How to Train Your Dragon 2 is now available on DVD and Blu-Ray.
13. Tu Dors Nicole
You’re Sleeping, Nicole
Directed by Stéphane Lafleur
This gorgeous and expressive black-and-white character piece snuck up on me while watching, and has been burrowed in the back of my mind ever since. It’s a pretty stunning portrait of aimlessness, for as the 22-year-old Nicole spends her summer doing ‘nothing,’ director Stéphane Lafleur digs deep into the complex emotions that leave a person stranded in their own mind. This is one of those films this year that I had to do a pretty intense personal double-take upon identifying with, where the empathy I felt for Nicole – a person so seemingly different from me, and yet I understood so completely – shined a light on some of my own unaddressed personal problems. And if that makes this film sound overly stuffy or insular, don’t worry – Tu Dors Nicole is wonderfully playful, and visually stunning, and has one of the two or three most euphoric endings of the year. It’s a film I feel comfortable recommending to just about anyone, yet which also had a strange personal impact I can still sense myself sifting through. This is the kind of film I tend to like most – small-scale, human, lighthearted yet deep – and I suspect those who give it a chance shall love it as well.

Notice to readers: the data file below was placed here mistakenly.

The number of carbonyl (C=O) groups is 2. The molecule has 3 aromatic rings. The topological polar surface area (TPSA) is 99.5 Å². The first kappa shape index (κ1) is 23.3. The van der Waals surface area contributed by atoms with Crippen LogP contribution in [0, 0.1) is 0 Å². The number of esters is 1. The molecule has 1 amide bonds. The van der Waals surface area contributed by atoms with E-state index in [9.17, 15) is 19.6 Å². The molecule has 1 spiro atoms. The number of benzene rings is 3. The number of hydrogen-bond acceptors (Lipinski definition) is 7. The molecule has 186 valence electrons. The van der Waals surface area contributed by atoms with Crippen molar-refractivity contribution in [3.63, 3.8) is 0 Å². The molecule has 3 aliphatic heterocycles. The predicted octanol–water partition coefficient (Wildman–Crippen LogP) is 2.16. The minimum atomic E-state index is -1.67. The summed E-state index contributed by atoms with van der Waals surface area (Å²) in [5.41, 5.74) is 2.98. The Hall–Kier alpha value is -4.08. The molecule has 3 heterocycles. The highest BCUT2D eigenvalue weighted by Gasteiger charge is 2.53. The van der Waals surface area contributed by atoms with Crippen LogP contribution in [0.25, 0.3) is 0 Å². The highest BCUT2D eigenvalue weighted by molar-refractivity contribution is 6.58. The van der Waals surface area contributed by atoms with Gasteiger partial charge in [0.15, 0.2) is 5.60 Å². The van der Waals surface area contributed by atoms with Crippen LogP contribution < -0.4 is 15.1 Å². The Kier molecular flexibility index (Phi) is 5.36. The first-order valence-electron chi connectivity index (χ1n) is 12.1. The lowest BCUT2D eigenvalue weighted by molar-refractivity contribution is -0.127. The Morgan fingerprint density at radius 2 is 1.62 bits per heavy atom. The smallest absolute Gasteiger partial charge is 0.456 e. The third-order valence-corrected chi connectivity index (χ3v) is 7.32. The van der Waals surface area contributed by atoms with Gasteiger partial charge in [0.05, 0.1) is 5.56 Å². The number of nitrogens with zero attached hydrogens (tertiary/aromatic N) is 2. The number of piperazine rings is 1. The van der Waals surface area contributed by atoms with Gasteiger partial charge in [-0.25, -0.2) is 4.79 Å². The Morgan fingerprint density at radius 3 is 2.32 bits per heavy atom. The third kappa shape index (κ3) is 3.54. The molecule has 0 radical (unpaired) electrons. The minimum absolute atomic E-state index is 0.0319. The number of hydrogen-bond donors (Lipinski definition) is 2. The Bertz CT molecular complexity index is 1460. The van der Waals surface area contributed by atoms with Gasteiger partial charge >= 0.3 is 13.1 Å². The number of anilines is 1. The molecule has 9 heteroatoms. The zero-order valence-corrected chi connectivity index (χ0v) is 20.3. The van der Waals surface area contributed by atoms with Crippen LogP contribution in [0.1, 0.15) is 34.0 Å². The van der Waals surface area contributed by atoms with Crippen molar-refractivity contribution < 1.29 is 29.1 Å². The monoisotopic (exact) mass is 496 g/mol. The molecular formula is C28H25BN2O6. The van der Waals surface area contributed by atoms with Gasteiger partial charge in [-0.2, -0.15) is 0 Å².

Tu Dors Nicole currently has no American distribution that I am aware of. It will be released on DVD and Blu-Ray in Canada on January 27th, and can easily be imported.
Directed by John Michael McDonagh
I have seen few better films about faith in my life than this one, and what makes the film so resonant is that it largely takes God out of the equation. Father James (the great Brendan Gleeson, doing the best work of his career) is a good and devoted priest, whose faith in God never really seems to waver. It’s his faith in people that is shaken and tested over the course of the narrative, as he is marked for death by a man who was molested as a boy, and who wants to take revenge on a ‘good’ priest in order to make the Catholic church sit up and take notice.
As Father James spends what is potentially the last week of his life going about his normal routine, checking in with each person in his small town to help with their personal and spiritual affairs, he struggles to maintain his belief not in God, but in the worth of his fellow man. It’s never about the major transgressions or obvious sins, either – it’s the little ways everyone seems lost and hopeless that gets Father James down, and which makes him wonder whether it’s even worthwhile to go on living in a world this broken. Which is, of course, where God comes in. Can Father James believe in the Lord if he cannot find reason to believe in the value of life on Earth? The film asks some very tough questions, and provides no easy answers. While I enjoyed John Michael McDonagh’s first film, The Guard, it is Calvary which announces him as a major cinematic voice, one who has something very profound to say and does so in a way no other filmmaker working today ever would. This is one of the smartest and most spiritually rich films I have seen in years.